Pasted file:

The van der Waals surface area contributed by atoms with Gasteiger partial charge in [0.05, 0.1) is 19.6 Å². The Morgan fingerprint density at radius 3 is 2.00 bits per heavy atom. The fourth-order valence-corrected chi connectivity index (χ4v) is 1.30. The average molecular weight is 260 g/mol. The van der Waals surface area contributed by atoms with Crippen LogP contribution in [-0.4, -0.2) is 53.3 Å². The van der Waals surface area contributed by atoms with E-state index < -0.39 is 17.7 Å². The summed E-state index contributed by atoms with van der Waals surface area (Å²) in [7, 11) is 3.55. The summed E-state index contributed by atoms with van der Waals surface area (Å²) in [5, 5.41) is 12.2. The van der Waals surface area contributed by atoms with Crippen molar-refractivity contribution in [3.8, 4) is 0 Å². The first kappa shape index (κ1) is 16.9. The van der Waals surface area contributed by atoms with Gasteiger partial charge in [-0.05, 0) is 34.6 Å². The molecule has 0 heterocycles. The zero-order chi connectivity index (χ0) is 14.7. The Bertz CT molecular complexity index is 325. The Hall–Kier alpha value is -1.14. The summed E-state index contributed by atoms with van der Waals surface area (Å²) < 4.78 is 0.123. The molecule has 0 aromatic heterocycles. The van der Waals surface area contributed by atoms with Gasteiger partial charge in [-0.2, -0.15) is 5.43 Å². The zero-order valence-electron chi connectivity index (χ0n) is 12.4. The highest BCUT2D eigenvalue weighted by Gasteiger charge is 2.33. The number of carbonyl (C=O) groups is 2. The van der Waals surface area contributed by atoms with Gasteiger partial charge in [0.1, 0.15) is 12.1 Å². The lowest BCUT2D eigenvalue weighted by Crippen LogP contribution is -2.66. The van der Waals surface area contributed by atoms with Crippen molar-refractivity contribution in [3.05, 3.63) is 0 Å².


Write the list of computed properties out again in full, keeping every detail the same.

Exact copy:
The van der Waals surface area contributed by atoms with Gasteiger partial charge in [0.05, 0.1) is 19.6 Å². The Morgan fingerprint density at radius 3 is 2.00 bits per heavy atom. The fourth-order valence-corrected chi connectivity index (χ4v) is 1.30. The average molecular weight is 260 g/mol. The van der Waals surface area contributed by atoms with Crippen LogP contribution in [-0.4, -0.2) is 53.3 Å². The van der Waals surface area contributed by atoms with E-state index < -0.39 is 17.7 Å². The summed E-state index contributed by atoms with van der Waals surface area (Å²) in [7, 11) is 3.55. The summed E-state index contributed by atoms with van der Waals surface area (Å²) in [5, 5.41) is 12.2. The van der Waals surface area contributed by atoms with Crippen molar-refractivity contribution in [3.8, 4) is 0 Å². The first kappa shape index (κ1) is 16.9. The van der Waals surface area contributed by atoms with Gasteiger partial charge in [-0.05, 0) is 34.6 Å². The molecule has 0 heterocycles. The zero-order chi connectivity index (χ0) is 14.7. The Bertz CT molecular complexity index is 325. The Hall–Kier alpha value is -1.14. The summed E-state index contributed by atoms with van der Waals surface area (Å²) < 4.78 is 0.123. The molecule has 0 aromatic heterocycles. The van der Waals surface area contributed by atoms with Gasteiger partial charge in [-0.2, -0.15) is 5.43 Å². The zero-order valence-electron chi connectivity index (χ0n) is 12.4. The highest BCUT2D eigenvalue weighted by Gasteiger charge is 2.33. The number of carbonyl (C=O) groups is 2. The van der Waals surface area contributed by atoms with Gasteiger partial charge in [0.1, 0.15) is 12.1 Å². The lowest BCUT2D eigenvalue weighted by Crippen LogP contribution is -2.66. The van der Waals surface area contributed by atoms with Crippen molar-refractivity contribution in [3.05, 3.63) is 0 Å².